Enisum, Arpitanian Lands, Italy, Dusktone, Dusk028CD (2015)
As fans of Italian black metallers Enisum can guess, “Arpitanian Lands” refers to the band’s native Val di Susa homeland which is part of a cultural and linguistic area called Arpitania in northwest Italy and regions in France and Switzerland that border this part of Italy. The album’s themes revolve around the natural environments of Arpitania, its flora and fauna, and the ancient spirits that might still reside in that region and may hold secret knowledge. Listeners might expect to hear quite a lot of ambient and acoustic music along with field recordings of nature-based background ambience but if so, they are in for a surprise: this album is very firmly rooted in raw atmospheric and melodic black metal, similar to the style of Cascadian black metal bands like Wolves In The Throne Room, with many moments of rapid-fire blast-beat percussion aggression and flowing rain-shower tremolo guitar. The sound is very clear and sharp in parts, and frequently has a strong radiant warmth which suits the album’s grand concept and expansive nature. Enisum is aiming high with a brand of epic power black metal.
The nine tracks are quite lengthy and only two are less than six minutes long. My only complaint is that most of the songs are not that distinct from one another and they all might benefit from having slightly more varied instrumentation than what they have which is the basic guitars/bass/drums set-up that does not change much in sound or speed. The crabby shrieking vocals tend to be much the same across most songs. True, there are three or four songs feature both clean and BM-styled vocals but the latter rarely deviates from ranting and screaming harangues.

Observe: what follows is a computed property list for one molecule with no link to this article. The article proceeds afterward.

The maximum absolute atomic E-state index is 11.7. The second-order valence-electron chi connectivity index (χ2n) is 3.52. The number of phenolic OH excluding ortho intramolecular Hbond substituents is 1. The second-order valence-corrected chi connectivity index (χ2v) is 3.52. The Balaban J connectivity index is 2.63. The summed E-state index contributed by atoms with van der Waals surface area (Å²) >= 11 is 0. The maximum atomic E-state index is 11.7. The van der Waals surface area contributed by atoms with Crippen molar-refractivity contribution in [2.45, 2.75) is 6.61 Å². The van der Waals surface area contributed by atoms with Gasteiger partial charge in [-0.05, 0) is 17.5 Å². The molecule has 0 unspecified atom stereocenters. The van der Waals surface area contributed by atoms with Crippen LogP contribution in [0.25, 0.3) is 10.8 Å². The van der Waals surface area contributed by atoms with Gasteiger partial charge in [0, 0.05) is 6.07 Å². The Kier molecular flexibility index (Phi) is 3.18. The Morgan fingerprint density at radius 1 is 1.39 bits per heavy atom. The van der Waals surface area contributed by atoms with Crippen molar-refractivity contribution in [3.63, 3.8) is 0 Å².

Title track “Arpitanian Lands” leads off the album and sets the tone and majestic range, emotional as well as musical, through which the rest of the album wanders far and wide. The mood goes from aggressive to triumphant and proud, almost to the point of swaggering, and even quieter, steadier moments (usually coming at the beginning of tracks) are rarely less than joyful and defiant in attitude. An early stand-out track is “Chiusella’s Waters” which, with combined BM rasp and a chorus of clean female vocals, gives an impression of Abba-meeting-blackened-shoegaze. That surely is one interesting experiment Enisum could pursue in the future. From then on the album speeds right through to the end with rousing songs of majesty and drama.
While long-time fans of Enisum will love this album for its power, drama and epic qualities, I must admit that for all its expansiveness and high ambition the music did leave me cold. As the album continues to the end, succeeding songs fall into a similar groove, starting quietly with strong blues-tinged melodies and swelling up quickly into power BM bombast. For me, this is a sign that Enisum might be running out of ideas, which at this still early maturing stage of their career (“Arpitanian Lands” being their fourth album) isn’t a great portent for their future.